Amy’s upbringing became an adult life of impact, put in to practice in the driving seat at Mother of Pearl, a brand she’s been with since joining Maia Norman (former partner of artist Damien Hirst) as an assistant in 2006. Skip to 2019, and she’s formulated its aesthetic into a balance of cool femininity that’s celebrated and respected. Fashion editors adore Mother of Pearl’s instantly recognisable pieces and the message of global sustainability woven through them. “We are about women dressing for women. Dressing for yourself. It’s serious fashion not to be worn too seriously. As a female, I design for me, and women I know. It really is just about your own choice.”
With that level of choice comes another real deal. Mother of Pearl’s supply chain is simpler than most, natural materials are prioritised and traced to source, welfare for workers is acknowledged and certified, and carbon footprint and water consumption is closely monitored throughout all elements of the business. “It doesn’t matter what industry you work in, there are always ways to improve. I don’t think enough people make the connection between what fashion means to our future on the planet – it’s not information only for industry insiders, it affects everyone.” Amy enthuses.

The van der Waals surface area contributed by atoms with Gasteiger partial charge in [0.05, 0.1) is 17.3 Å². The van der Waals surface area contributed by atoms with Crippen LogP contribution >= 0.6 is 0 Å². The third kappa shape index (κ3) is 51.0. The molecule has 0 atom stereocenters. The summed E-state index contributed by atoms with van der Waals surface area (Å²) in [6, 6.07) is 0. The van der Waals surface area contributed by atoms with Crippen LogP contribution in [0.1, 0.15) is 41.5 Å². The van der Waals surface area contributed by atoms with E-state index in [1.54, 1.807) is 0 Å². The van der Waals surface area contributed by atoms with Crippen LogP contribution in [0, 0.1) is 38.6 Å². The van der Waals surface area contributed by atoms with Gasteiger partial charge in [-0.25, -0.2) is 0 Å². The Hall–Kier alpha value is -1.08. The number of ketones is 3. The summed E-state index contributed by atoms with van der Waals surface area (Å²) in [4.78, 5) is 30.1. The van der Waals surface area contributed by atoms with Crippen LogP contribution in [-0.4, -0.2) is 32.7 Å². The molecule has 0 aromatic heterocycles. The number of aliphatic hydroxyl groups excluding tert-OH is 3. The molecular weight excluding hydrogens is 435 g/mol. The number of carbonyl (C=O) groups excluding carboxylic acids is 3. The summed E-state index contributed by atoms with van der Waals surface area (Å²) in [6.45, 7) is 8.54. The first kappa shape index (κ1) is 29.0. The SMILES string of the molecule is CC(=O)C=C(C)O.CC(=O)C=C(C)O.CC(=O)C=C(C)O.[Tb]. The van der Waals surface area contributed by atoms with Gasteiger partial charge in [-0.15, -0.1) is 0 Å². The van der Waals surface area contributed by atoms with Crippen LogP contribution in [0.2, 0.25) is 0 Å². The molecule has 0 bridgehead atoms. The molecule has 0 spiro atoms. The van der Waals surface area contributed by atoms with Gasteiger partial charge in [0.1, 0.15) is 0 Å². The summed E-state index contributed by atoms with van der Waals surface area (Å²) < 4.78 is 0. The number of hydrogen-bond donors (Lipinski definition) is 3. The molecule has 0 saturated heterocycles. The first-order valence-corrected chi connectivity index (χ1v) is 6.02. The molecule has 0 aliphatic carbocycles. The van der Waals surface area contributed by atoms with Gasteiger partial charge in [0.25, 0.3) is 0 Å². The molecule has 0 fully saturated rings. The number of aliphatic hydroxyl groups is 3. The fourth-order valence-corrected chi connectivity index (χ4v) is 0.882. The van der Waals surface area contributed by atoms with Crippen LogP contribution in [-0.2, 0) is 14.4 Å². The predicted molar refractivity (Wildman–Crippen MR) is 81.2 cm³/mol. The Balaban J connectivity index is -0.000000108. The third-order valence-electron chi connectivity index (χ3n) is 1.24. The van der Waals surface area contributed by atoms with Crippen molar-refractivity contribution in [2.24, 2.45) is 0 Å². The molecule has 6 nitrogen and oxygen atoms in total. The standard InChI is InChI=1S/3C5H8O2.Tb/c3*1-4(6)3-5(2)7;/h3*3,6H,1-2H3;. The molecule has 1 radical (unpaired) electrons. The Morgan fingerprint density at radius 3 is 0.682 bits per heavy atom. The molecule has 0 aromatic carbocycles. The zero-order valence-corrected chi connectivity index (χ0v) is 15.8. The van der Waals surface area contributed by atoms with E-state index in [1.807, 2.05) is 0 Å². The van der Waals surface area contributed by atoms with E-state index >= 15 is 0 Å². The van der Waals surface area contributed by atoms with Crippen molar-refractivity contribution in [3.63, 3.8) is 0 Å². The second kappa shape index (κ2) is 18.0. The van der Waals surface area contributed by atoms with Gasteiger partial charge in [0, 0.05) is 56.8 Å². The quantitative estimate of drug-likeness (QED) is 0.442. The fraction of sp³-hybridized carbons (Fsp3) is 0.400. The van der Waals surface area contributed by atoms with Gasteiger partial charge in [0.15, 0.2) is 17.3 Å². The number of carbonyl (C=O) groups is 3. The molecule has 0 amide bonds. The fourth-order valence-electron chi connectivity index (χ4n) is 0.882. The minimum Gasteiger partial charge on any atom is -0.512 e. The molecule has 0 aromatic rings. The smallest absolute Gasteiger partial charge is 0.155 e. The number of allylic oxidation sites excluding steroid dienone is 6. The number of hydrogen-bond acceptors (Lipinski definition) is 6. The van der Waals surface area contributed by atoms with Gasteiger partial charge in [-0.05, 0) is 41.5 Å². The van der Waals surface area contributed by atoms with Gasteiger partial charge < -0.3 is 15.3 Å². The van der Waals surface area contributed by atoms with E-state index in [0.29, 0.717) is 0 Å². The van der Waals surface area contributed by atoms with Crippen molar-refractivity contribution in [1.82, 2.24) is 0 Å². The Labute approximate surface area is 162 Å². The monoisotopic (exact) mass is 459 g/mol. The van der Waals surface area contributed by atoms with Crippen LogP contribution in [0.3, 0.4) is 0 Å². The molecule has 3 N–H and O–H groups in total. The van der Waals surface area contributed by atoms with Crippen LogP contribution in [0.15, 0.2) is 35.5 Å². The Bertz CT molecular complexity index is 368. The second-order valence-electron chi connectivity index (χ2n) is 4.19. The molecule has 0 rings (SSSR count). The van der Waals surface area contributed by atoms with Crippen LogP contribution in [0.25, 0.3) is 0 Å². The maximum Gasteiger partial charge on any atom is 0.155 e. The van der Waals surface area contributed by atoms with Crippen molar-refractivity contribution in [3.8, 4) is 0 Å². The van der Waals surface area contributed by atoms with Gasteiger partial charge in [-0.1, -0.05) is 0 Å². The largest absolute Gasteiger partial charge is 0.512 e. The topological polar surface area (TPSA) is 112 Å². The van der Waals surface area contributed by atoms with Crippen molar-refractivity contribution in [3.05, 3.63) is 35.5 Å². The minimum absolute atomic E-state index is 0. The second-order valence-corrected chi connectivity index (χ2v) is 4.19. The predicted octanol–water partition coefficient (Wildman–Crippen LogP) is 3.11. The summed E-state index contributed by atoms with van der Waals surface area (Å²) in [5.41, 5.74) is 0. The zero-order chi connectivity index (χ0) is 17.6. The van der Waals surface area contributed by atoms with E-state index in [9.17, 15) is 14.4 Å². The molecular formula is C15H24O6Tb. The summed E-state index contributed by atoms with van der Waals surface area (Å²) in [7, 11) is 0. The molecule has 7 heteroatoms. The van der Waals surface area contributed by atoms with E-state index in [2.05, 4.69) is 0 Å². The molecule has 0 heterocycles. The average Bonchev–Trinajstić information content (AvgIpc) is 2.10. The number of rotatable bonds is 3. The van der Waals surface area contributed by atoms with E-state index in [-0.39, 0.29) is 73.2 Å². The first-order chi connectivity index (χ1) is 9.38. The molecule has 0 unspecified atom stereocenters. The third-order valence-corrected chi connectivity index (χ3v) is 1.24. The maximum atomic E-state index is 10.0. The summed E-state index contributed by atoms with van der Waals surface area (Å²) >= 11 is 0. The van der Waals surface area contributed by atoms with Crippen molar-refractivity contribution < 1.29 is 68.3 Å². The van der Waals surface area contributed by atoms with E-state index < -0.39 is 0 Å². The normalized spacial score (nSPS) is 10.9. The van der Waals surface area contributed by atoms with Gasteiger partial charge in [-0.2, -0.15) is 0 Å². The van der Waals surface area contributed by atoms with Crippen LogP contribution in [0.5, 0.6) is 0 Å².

Her dedication and ethics earned the brand a new level of recognition at London Fashion Week in February, alongside a presentation that signified the importance of reducing ocean pollution, Mother of Pearl co-hosted an evening with the British Fashion Council to celebrate and debut a collaborative film made with the BBC Earth. It welcomed Anna Wintour and Caroline Rush to support a global call to actionable changes, simple and new ways to approach fashion thinking for future generations, without compromising on luxury. It’s a mindset that applies to all.
“Lines are being blurred and previous ways, and stereotypes, passed over now. You should be able to express yourself in any way you want to – whether that’s modestly or not. Inclusivity in fashion is about being yourself and not being judged for it.” Amy explains. “If we could change anything in the next five years, it should be the sheer quantity that we consume. Brands like The Modist, and Mother of Pearl, are creating quality in a way that shoppers should fall emotionally in love with a product, keep it and wear it. If that changes down the line, the piece is still good enough to be sold on, or give to someone else. Throwaway, thoughtless fashion is what needs to stop.”